Chart Of The Day, Ctd


A reader close to the issue writes:

Clearly that chart was indirectly demonstrating that having a gun in one’s home is much more likely to be associated with suicide than with actually killing someone in self-defence. It is not by any means a definitive chart on “the overall impact of firearms on health.” Your reader remarked that the positives of guns include deterring an unknown number of murders and violent assaults. He disregards the fact that the negatives are massively underestimated, not overestimated, by the chart.

The negative health effects of guns are not just suicides but also the homicides (11,078 in 2010, according to the CDC), the accidental deaths of children and adults (554 in 2009 – see this excellent NYT piece), and the cost and long-term impact of non-fatal gun injuries (73,505 in 2010 per the CDC). It is estimated to cost over $2 billion per year to treat patients with firearms injuries. That does not count the losses in productivity and the chronic healthcare needs of these patients. As for suicides, 19,392 of the 38,364 suicides in the US in 2010 were from firearms. Using a firearm in a suicide attempt is lethal in 85% of patients, far more lethal than any other method.

I am an emergency physician and a medical toxicologist, so I’ve seen up close the costs of suicide.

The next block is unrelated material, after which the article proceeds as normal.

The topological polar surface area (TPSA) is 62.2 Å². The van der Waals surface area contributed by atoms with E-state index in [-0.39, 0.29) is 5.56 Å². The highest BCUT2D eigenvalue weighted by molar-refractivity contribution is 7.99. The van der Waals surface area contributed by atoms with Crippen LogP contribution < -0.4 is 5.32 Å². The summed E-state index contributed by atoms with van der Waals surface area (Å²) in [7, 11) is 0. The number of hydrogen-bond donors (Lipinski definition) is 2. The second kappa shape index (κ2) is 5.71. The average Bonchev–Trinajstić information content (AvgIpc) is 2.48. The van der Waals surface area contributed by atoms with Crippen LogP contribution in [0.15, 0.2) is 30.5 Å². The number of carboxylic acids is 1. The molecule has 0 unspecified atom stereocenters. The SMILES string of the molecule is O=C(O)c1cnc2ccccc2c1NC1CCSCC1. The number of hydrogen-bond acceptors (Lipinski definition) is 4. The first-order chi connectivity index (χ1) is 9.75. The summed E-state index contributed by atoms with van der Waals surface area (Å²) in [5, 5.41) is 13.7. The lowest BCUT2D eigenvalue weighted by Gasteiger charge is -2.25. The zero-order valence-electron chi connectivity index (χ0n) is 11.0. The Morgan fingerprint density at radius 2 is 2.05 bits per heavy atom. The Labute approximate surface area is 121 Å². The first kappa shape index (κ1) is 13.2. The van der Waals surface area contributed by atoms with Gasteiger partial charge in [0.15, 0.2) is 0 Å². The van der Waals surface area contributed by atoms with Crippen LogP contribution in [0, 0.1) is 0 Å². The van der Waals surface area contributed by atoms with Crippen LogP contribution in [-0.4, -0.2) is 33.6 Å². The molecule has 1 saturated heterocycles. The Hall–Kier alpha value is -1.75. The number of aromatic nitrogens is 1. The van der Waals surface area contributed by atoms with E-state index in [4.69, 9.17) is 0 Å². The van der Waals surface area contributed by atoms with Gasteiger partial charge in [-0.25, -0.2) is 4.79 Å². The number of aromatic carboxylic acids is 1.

I have taken care of many patients who have tried to kill themselves, including a 16-year-old boy who fatally shot himself in the head after his girlfriend broke up with him, as well as many who overdosed on medications but recovered. Guns are so lethal so quickly that even if the impulse to commit suicide is transient, the person is often successful. They don’t get a chance to change their minds. That’s why having access to a gun in the home is a risk factor for suicide. The data from an Army Times article back this up:

Troops overseas must abide by the restrictions of host nations, according to military policy. Accordingly, U.S. troops in South Korea, Germany, Italy and elsewhere are virtually without access to personal firearms. Suicides have been fewer among those troops.

Last year, there were three Army suicides among the 25,000 soldiers posted in Germany, one among 19,200 in South Korea and none in Italy, where 3,900 soldiers are based. Meanwhile, U.S. bases often see double-digit suicides each year. There were a dozen among the 30,000 GIs at Fort Campbell, Ky., last year; 17 at Fort Hood, Texas, which has 46,500 soldiers; and 10 among the 20,000 G.I.s at Fort Stewart, Ga., according to Army statistics.

“The takeaway message is we have to do everything we can to limit access to firearms by someone who is depressed, they’re suicidal, struggling with thoughts of self harm,” said Robert Gebbia, executive director of the American Foundation for Suicide Prevention. “It’s just good common sense.”

The NRA has blocked research on these issues because it is not in their interest for people to know the truth. We don’t have the data on gun deaths and gun injuries because they have blocked funding for the research.

I hope you will not leave your other reader’s comments as the only important points to be made about the chart and about the negative health impact of guns. It is time that our politicians developed some backbone and did what is right for the American people rather than for the gun industry. It is ridiculous that they would oppose Dr. Murthy because of his belief that guns are a public health issue. He would be a very poor physician indeed if he did not see the obvious health costs of guns to our society.